Compliance Process

The General Data Protection Regulation (“GDPR”) is a complex document that lists many obligations burdening personal data controllers and their processors: they must design and enact policies, create or adapt their documentation on the organization’s processes, develop and deliver training and control programs which will need to last and adapt in time…

The process of complying with GDPR requires decision making and acts coming from the very top of an organization; it affects all tiers of the structure and pretty much all of its departments, and it aims at strengthening, or adapting, the culture of the organization when it comes to data protection.

With the foregoing in mind, the GDPR compliance process must cover a number of subjects, or steps. CNIL, the French supervisory authority, has published a guideline describing these steps in a practical and useful way, and LegIT-Team only had to base itself upon such guideline to advise the following steps:

  1. Appoint a project leader To manage the governance of personal data within your organization, you will need a sort of orchestra director who will have a mission of information, counsel and control. He must be therefore someone who knows GDPR quite well, and who will be able to tell general management how the organization is affected and what it must develop and implement.

  2. Map existing practices In order to realistically quantify the impact of the European Union’s regulation on the way you need to protect the data you control, you need to make a precise and exhaustive inventory of all personal data processing. For this, the creation of a record of processing activities will enable you to have a good view of the current state of things. In addition, make an inventory of your current policies having to do with data protection and any other measures already implemented to ensure their security.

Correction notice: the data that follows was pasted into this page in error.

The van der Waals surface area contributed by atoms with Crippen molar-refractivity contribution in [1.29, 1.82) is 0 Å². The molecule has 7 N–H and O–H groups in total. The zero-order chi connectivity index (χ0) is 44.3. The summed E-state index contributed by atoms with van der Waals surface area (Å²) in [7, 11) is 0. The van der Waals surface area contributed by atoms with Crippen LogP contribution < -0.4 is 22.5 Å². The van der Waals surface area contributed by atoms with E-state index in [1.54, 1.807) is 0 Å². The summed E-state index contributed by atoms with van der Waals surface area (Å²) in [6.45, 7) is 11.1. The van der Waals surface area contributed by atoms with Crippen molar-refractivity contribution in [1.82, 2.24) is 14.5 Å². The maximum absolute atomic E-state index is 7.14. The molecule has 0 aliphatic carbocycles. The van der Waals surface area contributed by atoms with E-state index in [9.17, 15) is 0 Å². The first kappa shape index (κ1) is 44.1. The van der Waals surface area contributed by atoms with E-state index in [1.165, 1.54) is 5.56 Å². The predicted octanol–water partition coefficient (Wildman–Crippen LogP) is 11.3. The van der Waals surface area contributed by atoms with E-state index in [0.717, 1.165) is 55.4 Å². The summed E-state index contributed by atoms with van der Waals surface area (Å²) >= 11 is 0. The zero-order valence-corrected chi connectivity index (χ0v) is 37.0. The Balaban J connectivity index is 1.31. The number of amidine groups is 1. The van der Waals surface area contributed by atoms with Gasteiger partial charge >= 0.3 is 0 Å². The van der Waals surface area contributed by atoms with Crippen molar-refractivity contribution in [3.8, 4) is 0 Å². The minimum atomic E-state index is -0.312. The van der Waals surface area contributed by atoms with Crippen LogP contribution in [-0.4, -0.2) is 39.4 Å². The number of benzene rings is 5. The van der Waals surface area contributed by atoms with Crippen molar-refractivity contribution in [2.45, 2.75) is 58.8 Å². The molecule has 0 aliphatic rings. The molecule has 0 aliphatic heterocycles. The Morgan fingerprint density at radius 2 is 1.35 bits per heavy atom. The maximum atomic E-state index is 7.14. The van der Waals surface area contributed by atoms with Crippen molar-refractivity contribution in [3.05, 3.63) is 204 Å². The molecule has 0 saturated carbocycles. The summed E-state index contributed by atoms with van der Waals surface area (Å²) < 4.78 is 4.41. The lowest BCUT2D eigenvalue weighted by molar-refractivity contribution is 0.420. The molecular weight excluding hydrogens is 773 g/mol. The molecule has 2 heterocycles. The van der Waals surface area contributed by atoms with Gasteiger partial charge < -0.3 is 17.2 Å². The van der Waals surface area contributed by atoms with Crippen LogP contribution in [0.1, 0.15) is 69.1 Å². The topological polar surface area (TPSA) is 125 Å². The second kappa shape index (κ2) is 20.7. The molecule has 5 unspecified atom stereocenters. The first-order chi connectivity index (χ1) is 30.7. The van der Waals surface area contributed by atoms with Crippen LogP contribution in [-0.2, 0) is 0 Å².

3. Prioritize actions that need to be carried out Based on your audit of the current situation, identify all actions you will need to carry out to comply with today’s obligations as well as future ones. Nobody really believes that you will be able to complete your organization’s compliance program in an instant, but the important thing is for you to plan and start the process, and to make progress in a way proportionate to your specific economic means.

  4. Manage risk If you have identified personal data processing activities that are likely to result in a high risk to the rights and freedoms of natural persons, you will need to carry out, prior to starting the processing and for each processing type, an assessment of the impact on data protection (DPIA). This is a more complex process but it is key to demonstrate that you know what you are doing and that you are implementing appropriate measures.

  5. Implement internal processes To ensure the enduring security of personal data, you must implement internal processes that guarantee at any given time that you are taking into account any event that might occur during the lifetime of the data processing activity (for example, security breach, management of requests for correction, access or amendment of collected data, change of processor…)

  6. Document compliance Do not forget that the burden is on you to prove your compliance to GDPR. The best way to achieve this is to create and centralize documentation relating to all personal data processing activities, including a chronological journal of actions planned, started and achieved, as this journal will demonstrate the intensity of the effort your organization has been committed to make and the progress you have achieved. Beware, however, that this is not enough: actions and documentation achieved at any given time must be reexamined and updated on a regular basis to ensure that personal data protection is adequate over time.

How does one achieve all this?

The process detailed above is not as simple as it looks, and it certainly demands time and availability as well as, as explained under step 1, a project leader or sponsor who knows what needs to be done and who can lead to completion.

Many companies or organizations of any kind will come to realize that this project manager does not exist within their structure. Don’t panic! This is the DNA of LegIT-Team: to help you manage your compliance process, with the level of intervention that suits your needs, as we describe in more detail on this website and as we can discuss with you to make sure we adapt to your particular needs, whatever they are.